Also on October 5, 2006, agents executed two federal search warrants in connection with the investigation, one at Solomon Summerfield’s Sacramento residence where they seized a large number of mature marijuana plants. Agents recovered at least 5 firearms from Daryl Summerfield’s residence in Chowchilla, including a MAC-11, several Glocks, and an extended “banana clip” magazine.

The Court also approved a seizure warrant authoring agents to seize identified assets purchased with, or traceable to, the proceeds of the drug conspiracy. At the time of the arrests, agents seized 3 Harley Davidson motorcycles, a “Harley Davidson edition” Ford truck, and a boat. Agents also seized a Mercedes-Benz SUV from Daryl Summerfield’s mom, Barbara Brown, in Arizona. The estimated street value of the cocaine seized throughout the investigation is approximately $1.75 million.

These arrests are the culmination of an intensive, long-term investigation conducted by the U.S. Drug Enforcement Administration, Internal Revenue Service, the California Bureau of Narcotic Enforcement, Sacramento Police Department, Sacramento Sheriff’s Department and other local law enforcement agencies.

DEA Assistant Special Agent in Charge Gordon Taylor said, “This cocaine organization gives new meaning to the term ‘Family Tradition’. Daryl Summerfield used his family ties to create a cocaine empire that has plagued communities in Alaska, Pennsylvania and in our very own Oak Park Neighborhood.”

“The arrests of Daryl Summerfield and several members of his family, including his mother and father, represent a major strike against large-scale cocaine dealing in our region and elsewhere. The federal, state, and local law enforcement agencies involved in this complex investigation are to be commended for their dedication,” said U.S. Attorney McGregor Scott.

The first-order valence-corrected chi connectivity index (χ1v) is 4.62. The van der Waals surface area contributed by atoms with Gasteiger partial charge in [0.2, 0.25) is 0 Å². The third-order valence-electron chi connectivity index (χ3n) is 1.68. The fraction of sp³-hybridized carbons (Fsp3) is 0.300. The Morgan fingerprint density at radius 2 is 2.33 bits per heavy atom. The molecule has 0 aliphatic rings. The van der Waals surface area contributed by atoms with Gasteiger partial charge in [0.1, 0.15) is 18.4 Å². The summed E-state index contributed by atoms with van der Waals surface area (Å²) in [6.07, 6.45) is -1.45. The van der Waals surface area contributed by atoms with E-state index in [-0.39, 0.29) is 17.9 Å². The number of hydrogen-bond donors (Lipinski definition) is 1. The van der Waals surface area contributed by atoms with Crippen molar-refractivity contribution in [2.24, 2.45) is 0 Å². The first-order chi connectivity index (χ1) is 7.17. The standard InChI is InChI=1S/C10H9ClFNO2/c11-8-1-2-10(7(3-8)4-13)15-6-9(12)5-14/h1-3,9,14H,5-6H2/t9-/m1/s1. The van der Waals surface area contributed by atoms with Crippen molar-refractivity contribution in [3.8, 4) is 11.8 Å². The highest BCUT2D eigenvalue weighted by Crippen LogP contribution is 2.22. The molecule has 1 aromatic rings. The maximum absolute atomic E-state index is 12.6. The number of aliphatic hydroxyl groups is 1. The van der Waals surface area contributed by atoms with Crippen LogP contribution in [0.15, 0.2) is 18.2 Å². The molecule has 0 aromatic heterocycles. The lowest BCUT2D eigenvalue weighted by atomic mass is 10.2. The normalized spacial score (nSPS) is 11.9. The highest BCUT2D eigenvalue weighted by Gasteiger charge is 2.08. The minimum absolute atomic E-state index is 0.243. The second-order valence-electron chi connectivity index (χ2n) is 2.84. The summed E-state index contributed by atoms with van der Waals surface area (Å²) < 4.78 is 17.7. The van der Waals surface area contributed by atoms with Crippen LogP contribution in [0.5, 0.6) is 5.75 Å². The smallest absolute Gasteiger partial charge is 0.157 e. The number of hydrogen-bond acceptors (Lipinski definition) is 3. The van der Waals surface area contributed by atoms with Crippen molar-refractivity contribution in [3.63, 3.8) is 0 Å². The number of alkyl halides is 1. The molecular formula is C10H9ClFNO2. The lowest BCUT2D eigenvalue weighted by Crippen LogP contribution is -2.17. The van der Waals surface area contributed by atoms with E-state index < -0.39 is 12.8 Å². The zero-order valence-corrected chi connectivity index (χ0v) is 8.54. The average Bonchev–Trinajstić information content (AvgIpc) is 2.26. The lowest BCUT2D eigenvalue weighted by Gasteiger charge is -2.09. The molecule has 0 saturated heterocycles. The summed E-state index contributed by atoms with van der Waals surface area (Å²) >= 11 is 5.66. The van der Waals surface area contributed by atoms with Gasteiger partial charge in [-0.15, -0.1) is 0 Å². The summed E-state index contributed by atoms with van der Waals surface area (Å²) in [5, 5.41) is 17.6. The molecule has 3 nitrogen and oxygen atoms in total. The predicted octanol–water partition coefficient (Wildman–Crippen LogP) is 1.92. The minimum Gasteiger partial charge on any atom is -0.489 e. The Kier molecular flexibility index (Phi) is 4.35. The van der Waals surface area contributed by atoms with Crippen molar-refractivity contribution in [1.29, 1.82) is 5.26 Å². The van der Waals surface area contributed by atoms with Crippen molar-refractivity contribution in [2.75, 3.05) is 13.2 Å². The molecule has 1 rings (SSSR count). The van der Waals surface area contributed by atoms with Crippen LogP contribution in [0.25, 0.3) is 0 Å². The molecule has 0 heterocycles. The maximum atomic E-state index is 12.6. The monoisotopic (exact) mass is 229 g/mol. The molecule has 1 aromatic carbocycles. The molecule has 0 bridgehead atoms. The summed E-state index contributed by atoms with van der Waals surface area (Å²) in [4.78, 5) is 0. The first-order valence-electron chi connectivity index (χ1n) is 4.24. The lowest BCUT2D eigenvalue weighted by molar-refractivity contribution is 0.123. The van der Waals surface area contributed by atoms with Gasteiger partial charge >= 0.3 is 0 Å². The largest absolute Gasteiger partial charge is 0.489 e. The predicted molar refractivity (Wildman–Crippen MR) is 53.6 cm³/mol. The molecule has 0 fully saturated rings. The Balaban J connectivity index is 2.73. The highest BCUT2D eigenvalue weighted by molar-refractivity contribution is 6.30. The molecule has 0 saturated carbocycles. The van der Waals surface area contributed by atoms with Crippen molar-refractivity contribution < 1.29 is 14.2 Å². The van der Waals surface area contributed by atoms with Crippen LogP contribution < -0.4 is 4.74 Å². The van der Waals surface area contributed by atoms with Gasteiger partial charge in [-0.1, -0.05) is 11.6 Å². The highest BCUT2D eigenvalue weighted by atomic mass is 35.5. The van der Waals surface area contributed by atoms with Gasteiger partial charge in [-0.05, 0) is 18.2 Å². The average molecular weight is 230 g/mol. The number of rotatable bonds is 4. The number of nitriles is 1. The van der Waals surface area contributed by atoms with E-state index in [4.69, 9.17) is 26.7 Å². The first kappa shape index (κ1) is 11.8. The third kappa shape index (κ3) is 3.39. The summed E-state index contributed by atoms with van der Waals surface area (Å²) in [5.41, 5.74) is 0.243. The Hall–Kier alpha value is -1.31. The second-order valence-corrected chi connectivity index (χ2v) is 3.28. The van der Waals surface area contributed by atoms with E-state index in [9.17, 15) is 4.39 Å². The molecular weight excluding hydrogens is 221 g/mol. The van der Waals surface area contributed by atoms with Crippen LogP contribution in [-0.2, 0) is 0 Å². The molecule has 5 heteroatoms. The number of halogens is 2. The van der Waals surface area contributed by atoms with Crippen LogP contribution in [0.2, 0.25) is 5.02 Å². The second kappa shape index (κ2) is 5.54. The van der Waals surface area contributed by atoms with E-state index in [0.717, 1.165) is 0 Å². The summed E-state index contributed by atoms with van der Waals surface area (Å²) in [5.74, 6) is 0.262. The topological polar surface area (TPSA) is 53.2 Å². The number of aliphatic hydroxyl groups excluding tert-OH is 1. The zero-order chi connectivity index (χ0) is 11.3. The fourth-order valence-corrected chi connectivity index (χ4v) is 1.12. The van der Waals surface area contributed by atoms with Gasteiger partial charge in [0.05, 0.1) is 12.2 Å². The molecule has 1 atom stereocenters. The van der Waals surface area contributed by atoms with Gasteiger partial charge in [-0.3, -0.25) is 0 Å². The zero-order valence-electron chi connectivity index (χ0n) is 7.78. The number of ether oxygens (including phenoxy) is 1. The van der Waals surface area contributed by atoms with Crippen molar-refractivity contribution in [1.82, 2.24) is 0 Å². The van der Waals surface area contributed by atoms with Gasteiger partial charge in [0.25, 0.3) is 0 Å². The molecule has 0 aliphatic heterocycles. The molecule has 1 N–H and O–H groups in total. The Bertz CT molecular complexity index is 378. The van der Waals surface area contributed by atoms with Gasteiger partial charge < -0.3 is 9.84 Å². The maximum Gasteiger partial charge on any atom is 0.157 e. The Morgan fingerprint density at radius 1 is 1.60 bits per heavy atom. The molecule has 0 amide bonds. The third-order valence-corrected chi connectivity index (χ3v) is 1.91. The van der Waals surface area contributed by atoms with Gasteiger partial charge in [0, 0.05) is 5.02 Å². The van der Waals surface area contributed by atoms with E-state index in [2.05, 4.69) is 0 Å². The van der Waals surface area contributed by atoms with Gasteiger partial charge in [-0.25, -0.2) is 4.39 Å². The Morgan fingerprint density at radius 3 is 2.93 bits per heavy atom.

IRS CI Special Agent in Charge, Roger L. Wirth said, “The combined efforts of the law enforcement agencies in an investigation of this magnitude produce a formidable force against narcotics trafficking and money laundering.  It is a priority of IRS Criminal Investigation to assist in eradicating such criminal drug organizations by tracing and eliminating the profits generated by their illicit activities."

The maximum statutory penalty for conspiracy to distribute cocaine is a minimum mandatory term of imprisonment of 10 years, and a maximum term of imprisonment of life; a $ 4 million fine. The maximum statutory penalty for engaging in a monetary transaction in property derived from specified unlawful activity with intent to conceal the illegal source of the funds is a maximum term of imprisonment of 20 years; a $ 500,000 fine or twice the value of the illegal proceeds. The maximum statutory penalty for engaging in a monetary transaction derived from specified unlawful activity is a maximum term of imprisonment of 10 years; a $ 250,000 fine.

The case is being prosecuted by the United States Attorney’s Office, Eastern District of California, in Sacramento. The charges are only allegations and the defendants are presumed innocent unless proven guilty beyond a reasonable doubt.